Saturday September 27, 2014 0800
( The boys cast off)
The day has finally arrived and we wasted no time as everyone was up early, eager to get underway. We left Port Tarpon Marina with a full contingent of marina neighbors aboard our friends Bob and Dietland Coan’s Sea Ray to escort us out of the Anclote river.
Bob, DeeDee, Bruce & Myra escorting us down the Anclote River
(Pilots Discretion underway at 29 knots)
Once clear of the Anclote we turned south and headed down the ICW (Intracoastal Waterway) for Venice. As it turned out, nature wasted no time providing us a spectacular preview of the the wonders that await us in our new world of cruising.
(Dolphin in our wake)
A pod of dolphins took up station on our bow wave less than an hour into our trip and the boys got a front row seat as the dolphins took turns gliding just below the surface in front of our anchor and then breaking off to jump clear of the water and trail us in our wake. We did have a brief encounter with a few afternoon thundershowers while crossing Sarasota Bay but that really only served to give us a free freshwater wash down.
The first days run was completed in 10 hours after which we dined aboard and all hands slept like logs, exhausted but full of anticipation for the journey ahead. I am putting up a screen shot of our route with this post and we will create a subcategory within our blog to archive each days travel so that you can reference each leg of our trip as your curiosity warrants. Thanks to all of you that have sent along well wishes.
Pilots’ Discretion track on day 1
The crew of the Pilots’ Discretion
Randy, Theresa, Ryan, Ronan and Patton
As this is being written we are finishing up our last minute to do list. Tomorrow is go day and we are ready both in a preparation sense and emotionally. All of the planning, prep and provisioning is done. This past week has been filled with farewells, family and friends and a mad scramble to deal with the inevitable “boat stuff”. I want to thank the guys from Pitman Yacht Services, Doug Bruce as well as James Cleveland from Cleveland Diesel for hanging in there and helping us make sure the last minute maintenance items all got taken care of.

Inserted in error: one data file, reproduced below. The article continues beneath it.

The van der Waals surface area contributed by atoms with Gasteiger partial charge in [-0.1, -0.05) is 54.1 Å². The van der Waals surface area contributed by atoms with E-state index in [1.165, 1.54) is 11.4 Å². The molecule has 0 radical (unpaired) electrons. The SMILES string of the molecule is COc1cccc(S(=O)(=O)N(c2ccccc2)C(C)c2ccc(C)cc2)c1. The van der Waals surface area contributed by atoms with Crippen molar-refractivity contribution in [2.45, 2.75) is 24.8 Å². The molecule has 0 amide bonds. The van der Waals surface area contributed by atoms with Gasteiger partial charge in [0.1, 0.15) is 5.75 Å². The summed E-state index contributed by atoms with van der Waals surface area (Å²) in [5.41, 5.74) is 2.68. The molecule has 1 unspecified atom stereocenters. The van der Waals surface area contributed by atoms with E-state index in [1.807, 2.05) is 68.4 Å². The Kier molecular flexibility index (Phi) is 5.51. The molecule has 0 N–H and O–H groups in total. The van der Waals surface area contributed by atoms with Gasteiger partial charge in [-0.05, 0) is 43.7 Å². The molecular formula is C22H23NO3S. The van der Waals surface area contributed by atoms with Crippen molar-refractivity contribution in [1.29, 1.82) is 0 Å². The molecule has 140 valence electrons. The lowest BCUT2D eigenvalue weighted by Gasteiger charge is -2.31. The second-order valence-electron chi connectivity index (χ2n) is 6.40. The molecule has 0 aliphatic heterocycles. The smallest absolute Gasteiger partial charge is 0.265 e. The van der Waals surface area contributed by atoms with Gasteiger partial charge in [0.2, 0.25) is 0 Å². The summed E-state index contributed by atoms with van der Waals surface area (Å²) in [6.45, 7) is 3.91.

On a personal note, the boys got to see their grandparents this weekend and we also had the pleasure of a visit from my friend and mentor, retired airline Captain John Davis ( US Airways 757 Captain).
Capt. Davis and Randy
All in all, the support from family and friends as we have gotten ready has been nothing short of amazing. I am sure some of them must think we are crazy to undertake such an ambitious trip but they have been there to help out in any way they can.
We especially would like to thank our boat neighbors at the Port Tarpon Marina, Bob and DeeDee Coan, who graciously hosted a “Bon voyage ” party for us at their home. You guys have been great and we will miss visiting with you while we are gone. There are no goodbyes associated with our voyage; only until we see you again.
Today, we ran the boat one final time to verify proper systems functioning. I was very pleased as everything worked well and we observed a top speed of 29.5 knots which indicates the hull and running gear are clean and the engines are making rated power. I have attached a screen shot of our track as depicted on our Delorme satellite tracking website so you can see what to expect as we travel on our voyage.
Our next post will be after we are underway. To say that we are all excited and looking forward to the start of our voyage is an understatement.
Pilots’ Discretion being prepped for bottom paint in the Travel Lift
With literally days to go before our departure, we still have a few open items on our list of preparations. The largest of those items is to have our boat hauled out of the water to have a new coat of bottom paint applied. The bottom paint protects the hull and running gear from barnacle buildup which in turn can have a dramatic effect on overall boat efficiency ( think 33% reduction in fuel mileage in extreme cases.) It also provides us one final opportunity to go over all of our engineering systems prior to departure so it is an effort worth the cost and labor. Yesterday morning, Theresa and I were at the marina early to get underway for Pittman Yacht Services, a dry dock facility that is equipped with a travel lift crane of suitable capacity to literally pick up our 45000 lb boat and place it on a set of blocks out of the water to facilitate our maintenance efforts.
It was a beautiful morning on the river and although the trip was brief, we enjoyed the opportunity to take Pilots’ Discretion out for a quick trip.